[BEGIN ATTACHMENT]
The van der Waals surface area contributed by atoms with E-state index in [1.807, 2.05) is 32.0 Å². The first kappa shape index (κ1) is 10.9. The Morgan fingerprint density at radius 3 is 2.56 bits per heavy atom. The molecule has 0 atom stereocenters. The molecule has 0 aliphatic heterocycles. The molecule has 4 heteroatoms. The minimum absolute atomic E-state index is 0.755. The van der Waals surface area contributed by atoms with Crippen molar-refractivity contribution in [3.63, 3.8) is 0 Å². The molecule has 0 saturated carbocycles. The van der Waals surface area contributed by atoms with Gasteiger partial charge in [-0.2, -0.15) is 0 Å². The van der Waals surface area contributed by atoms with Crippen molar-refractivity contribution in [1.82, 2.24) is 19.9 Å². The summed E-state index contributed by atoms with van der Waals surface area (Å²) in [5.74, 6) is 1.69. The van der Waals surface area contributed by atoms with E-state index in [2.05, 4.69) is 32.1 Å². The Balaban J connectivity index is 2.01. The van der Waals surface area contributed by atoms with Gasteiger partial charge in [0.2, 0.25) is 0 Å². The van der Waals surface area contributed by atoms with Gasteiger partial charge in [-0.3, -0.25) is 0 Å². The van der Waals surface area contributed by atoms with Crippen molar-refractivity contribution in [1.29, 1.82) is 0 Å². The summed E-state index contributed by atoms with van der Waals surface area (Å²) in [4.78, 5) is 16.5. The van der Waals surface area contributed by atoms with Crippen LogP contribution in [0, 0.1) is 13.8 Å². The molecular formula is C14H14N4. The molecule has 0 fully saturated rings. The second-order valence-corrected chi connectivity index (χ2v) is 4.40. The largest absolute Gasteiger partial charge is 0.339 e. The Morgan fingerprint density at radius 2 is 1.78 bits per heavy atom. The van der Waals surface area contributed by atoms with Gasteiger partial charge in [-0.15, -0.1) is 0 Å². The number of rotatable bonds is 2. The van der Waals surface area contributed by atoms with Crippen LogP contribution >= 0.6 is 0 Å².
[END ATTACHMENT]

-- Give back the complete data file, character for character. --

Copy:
The van der Waals surface area contributed by atoms with E-state index in [1.807, 2.05) is 32.0 Å². The first kappa shape index (κ1) is 10.9. The Morgan fingerprint density at radius 3 is 2.56 bits per heavy atom. The molecule has 0 atom stereocenters. The molecule has 0 aliphatic heterocycles. The molecule has 4 heteroatoms. The minimum absolute atomic E-state index is 0.755. The van der Waals surface area contributed by atoms with Crippen molar-refractivity contribution in [3.63, 3.8) is 0 Å². The molecule has 0 saturated carbocycles. The van der Waals surface area contributed by atoms with Gasteiger partial charge in [-0.2, -0.15) is 0 Å². The van der Waals surface area contributed by atoms with Crippen molar-refractivity contribution in [1.82, 2.24) is 19.9 Å². The summed E-state index contributed by atoms with van der Waals surface area (Å²) in [5.74, 6) is 1.69. The van der Waals surface area contributed by atoms with E-state index in [2.05, 4.69) is 32.1 Å². The Balaban J connectivity index is 2.01. The van der Waals surface area contributed by atoms with Gasteiger partial charge in [0.2, 0.25) is 0 Å². The van der Waals surface area contributed by atoms with Gasteiger partial charge in [-0.3, -0.25) is 0 Å². The van der Waals surface area contributed by atoms with Crippen molar-refractivity contribution in [1.29, 1.82) is 0 Å². The summed E-state index contributed by atoms with van der Waals surface area (Å²) in [4.78, 5) is 16.5. The van der Waals surface area contributed by atoms with Crippen LogP contribution in [0, 0.1) is 13.8 Å². The molecular formula is C14H14N4. The molecule has 0 fully saturated rings. The second-order valence-corrected chi connectivity index (χ2v) is 4.40. The largest absolute Gasteiger partial charge is 0.339 e. The Morgan fingerprint density at radius 2 is 1.78 bits per heavy atom. The van der Waals surface area contributed by atoms with Gasteiger partial charge in [-0.15, -0.1) is 0 Å². The number of rotatable bonds is 2. The van der Waals surface area contributed by atoms with Crippen LogP contribution >= 0.6 is 0 Å².